So, if a fad diet isn’t working, what are the options?  Surgical Liposuction?  Or surgical replacement?!

So tell me, why would I say liposuction?  Isn’t that a radical (and dated) form of surgery for the obese or barbie-dall ‘wanna-be’s?  We’re talking about a piece of hardware here, aren’t we?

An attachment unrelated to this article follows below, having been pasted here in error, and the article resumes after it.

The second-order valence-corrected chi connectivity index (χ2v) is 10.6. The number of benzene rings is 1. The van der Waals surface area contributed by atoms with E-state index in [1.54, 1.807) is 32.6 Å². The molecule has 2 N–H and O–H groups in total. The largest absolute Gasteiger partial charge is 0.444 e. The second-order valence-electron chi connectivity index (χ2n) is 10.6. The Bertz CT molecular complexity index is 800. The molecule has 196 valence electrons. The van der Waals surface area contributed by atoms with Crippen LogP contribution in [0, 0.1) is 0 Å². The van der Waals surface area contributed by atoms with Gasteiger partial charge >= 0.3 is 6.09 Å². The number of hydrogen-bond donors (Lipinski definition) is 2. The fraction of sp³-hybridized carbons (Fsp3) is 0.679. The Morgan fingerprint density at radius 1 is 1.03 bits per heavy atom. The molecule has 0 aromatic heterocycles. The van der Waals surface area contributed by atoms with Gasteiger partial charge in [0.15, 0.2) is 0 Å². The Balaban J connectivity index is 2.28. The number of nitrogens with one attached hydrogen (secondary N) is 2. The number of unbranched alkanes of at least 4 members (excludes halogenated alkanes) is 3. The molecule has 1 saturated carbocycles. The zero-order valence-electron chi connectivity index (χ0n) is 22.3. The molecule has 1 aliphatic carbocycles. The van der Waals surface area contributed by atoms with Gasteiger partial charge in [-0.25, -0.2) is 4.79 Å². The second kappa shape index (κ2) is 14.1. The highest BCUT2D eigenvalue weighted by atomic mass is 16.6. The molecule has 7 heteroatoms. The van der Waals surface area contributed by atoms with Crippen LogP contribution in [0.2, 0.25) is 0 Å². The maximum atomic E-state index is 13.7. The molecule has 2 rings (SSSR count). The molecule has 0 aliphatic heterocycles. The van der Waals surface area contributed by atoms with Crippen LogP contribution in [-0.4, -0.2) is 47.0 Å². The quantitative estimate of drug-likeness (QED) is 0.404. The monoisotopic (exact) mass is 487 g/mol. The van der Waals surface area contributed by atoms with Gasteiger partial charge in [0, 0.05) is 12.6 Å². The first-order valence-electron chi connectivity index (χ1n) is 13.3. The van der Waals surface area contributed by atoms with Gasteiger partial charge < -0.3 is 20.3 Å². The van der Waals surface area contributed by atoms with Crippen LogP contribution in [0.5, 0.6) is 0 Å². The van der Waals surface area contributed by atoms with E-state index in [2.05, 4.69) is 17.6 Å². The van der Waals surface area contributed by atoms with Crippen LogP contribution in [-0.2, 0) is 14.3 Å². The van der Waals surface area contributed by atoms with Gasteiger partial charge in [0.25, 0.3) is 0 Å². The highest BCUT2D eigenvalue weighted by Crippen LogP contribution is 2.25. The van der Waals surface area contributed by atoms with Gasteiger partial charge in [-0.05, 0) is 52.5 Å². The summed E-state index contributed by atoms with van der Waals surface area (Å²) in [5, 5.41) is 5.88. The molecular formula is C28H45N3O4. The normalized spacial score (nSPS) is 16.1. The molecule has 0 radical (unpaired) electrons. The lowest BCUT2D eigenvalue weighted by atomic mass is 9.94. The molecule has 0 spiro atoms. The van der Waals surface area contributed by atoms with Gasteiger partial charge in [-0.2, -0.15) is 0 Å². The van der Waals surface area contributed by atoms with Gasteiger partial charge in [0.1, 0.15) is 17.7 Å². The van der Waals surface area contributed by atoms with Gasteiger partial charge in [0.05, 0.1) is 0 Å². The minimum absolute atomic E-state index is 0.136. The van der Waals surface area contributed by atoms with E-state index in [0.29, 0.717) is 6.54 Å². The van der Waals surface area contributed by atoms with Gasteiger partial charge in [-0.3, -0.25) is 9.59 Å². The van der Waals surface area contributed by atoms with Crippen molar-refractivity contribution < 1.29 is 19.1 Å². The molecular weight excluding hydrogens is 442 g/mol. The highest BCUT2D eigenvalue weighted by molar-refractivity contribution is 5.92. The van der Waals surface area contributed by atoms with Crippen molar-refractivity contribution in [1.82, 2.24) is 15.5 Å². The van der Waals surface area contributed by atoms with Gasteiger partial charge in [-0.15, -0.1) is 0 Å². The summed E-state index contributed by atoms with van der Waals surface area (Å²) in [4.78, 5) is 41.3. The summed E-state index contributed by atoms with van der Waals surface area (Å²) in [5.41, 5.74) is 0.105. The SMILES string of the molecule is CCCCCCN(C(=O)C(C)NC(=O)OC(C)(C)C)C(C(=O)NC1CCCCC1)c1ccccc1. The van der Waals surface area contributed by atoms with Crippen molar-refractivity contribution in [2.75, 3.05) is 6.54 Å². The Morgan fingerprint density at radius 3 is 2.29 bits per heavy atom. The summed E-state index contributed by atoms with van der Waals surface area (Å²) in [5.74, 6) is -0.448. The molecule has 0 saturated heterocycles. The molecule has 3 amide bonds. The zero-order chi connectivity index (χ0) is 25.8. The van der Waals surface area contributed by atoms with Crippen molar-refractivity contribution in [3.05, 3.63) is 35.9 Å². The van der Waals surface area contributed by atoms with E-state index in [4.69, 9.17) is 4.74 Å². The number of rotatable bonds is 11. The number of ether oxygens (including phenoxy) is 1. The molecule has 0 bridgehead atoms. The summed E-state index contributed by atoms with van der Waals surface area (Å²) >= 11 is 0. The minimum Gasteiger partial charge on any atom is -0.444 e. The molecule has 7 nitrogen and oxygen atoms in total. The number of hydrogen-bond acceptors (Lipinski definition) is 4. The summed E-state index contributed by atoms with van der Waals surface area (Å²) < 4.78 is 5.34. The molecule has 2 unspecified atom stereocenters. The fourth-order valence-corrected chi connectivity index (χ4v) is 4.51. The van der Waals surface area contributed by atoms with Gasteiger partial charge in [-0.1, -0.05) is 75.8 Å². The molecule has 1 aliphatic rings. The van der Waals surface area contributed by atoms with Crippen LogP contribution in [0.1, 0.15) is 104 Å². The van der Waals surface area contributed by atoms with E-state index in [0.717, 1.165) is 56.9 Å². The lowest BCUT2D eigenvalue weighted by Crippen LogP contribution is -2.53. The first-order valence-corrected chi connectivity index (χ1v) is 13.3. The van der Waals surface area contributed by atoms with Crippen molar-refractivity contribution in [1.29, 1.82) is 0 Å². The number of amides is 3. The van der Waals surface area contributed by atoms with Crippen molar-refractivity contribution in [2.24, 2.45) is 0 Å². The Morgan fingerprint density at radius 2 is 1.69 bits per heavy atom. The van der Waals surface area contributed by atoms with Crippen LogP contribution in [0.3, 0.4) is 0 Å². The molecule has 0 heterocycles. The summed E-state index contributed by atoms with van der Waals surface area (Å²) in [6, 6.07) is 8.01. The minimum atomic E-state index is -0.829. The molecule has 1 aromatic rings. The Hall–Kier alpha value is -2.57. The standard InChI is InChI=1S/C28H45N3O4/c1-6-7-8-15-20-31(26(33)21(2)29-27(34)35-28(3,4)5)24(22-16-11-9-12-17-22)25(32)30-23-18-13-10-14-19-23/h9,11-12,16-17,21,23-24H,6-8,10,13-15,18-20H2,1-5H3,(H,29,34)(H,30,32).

Actually, no.  We’re talking about software and how Apple’s strategy to migrate from the Motorola based PowerPC-based Macs to the newer Intel-based Macs.  The code word for applications that support both base-codes is ‘Universal Binary’.  A ‘Universal Binary’ contains code that is executable on either a PowerPC or Intel Mac– this means it’s essentially a single file that has a branch in it at run time that determines the processor and executes the appropriate code for the system.  Very convenient for Mac users to not have to worry about which platform they own (when the PowerPC was more common).  However, with the fact that Intel-macs are really the only macs that are being developed for, this is getting less and less common though.  Nowadays, you will likely see an application that advertises ‘For Intel Macs only’.  Check the AppStore– you’ll see plenty.  When you see this, it’s a ‘skinny’ app.  If it says ‘Universal’, then it’s a bloated app– it has code that the computer won’t use.  That’s like buying one pair of pants only to notice that it consumes two hangers in your closet, or two spaces in your dresser– how space consuming is that?!?  A LOT!